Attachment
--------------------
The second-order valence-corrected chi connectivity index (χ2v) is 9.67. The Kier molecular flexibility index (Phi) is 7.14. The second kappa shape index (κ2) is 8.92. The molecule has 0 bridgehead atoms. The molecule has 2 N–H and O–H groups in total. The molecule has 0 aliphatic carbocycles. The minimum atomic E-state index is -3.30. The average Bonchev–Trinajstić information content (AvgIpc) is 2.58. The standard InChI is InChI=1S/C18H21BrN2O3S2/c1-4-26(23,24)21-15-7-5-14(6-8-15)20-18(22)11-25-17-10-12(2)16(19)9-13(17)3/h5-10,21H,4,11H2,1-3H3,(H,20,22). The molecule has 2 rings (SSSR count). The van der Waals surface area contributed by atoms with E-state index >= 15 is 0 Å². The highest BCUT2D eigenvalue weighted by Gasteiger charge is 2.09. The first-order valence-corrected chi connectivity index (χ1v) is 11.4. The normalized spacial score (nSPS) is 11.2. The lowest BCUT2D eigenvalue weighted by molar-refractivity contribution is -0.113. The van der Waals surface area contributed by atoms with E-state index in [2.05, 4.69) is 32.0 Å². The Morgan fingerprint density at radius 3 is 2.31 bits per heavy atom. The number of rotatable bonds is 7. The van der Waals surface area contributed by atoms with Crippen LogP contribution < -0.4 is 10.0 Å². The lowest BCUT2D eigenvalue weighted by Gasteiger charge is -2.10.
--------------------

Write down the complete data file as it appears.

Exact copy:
The second-order valence-corrected chi connectivity index (χ2v) is 9.67. The Kier molecular flexibility index (Phi) is 7.14. The second kappa shape index (κ2) is 8.92. The molecule has 0 bridgehead atoms. The molecule has 2 N–H and O–H groups in total. The molecule has 0 aliphatic carbocycles. The minimum atomic E-state index is -3.30. The average Bonchev–Trinajstić information content (AvgIpc) is 2.58. The standard InChI is InChI=1S/C18H21BrN2O3S2/c1-4-26(23,24)21-15-7-5-14(6-8-15)20-18(22)11-25-17-10-12(2)16(19)9-13(17)3/h5-10,21H,4,11H2,1-3H3,(H,20,22). The molecule has 2 rings (SSSR count). The van der Waals surface area contributed by atoms with E-state index >= 15 is 0 Å². The highest BCUT2D eigenvalue weighted by Gasteiger charge is 2.09. The first-order valence-corrected chi connectivity index (χ1v) is 11.4. The normalized spacial score (nSPS) is 11.2. The lowest BCUT2D eigenvalue weighted by molar-refractivity contribution is -0.113. The van der Waals surface area contributed by atoms with E-state index in [2.05, 4.69) is 32.0 Å². The Morgan fingerprint density at radius 3 is 2.31 bits per heavy atom. The number of rotatable bonds is 7. The van der Waals surface area contributed by atoms with Crippen LogP contribution < -0.4 is 10.0 Å². The lowest BCUT2D eigenvalue weighted by Gasteiger charge is -2.10.